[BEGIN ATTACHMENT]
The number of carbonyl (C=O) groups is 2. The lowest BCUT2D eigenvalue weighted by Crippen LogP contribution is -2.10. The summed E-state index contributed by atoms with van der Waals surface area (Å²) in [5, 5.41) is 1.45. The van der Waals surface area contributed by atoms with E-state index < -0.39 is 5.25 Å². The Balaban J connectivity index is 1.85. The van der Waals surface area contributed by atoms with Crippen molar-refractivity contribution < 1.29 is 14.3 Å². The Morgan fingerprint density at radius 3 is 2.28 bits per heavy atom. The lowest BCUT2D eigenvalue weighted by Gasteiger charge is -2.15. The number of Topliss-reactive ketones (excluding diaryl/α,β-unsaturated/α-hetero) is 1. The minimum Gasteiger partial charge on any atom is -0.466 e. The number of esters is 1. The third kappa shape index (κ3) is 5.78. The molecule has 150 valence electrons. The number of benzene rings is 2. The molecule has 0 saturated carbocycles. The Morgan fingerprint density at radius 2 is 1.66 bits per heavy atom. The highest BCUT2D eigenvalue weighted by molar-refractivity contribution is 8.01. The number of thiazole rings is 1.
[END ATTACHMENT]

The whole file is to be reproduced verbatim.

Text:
The number of carbonyl (C=O) groups is 2. The lowest BCUT2D eigenvalue weighted by Crippen LogP contribution is -2.10. The summed E-state index contributed by atoms with van der Waals surface area (Å²) in [5, 5.41) is 1.45. The van der Waals surface area contributed by atoms with E-state index < -0.39 is 5.25 Å². The Balaban J connectivity index is 1.85. The van der Waals surface area contributed by atoms with Crippen molar-refractivity contribution < 1.29 is 14.3 Å². The Morgan fingerprint density at radius 3 is 2.28 bits per heavy atom. The lowest BCUT2D eigenvalue weighted by Gasteiger charge is -2.15. The number of Topliss-reactive ketones (excluding diaryl/α,β-unsaturated/α-hetero) is 1. The minimum Gasteiger partial charge on any atom is -0.466 e. The number of esters is 1. The third kappa shape index (κ3) is 5.78. The molecule has 150 valence electrons. The number of benzene rings is 2. The molecule has 0 saturated carbocycles. The Morgan fingerprint density at radius 2 is 1.66 bits per heavy atom. The highest BCUT2D eigenvalue weighted by molar-refractivity contribution is 8.01. The number of thiazole rings is 1.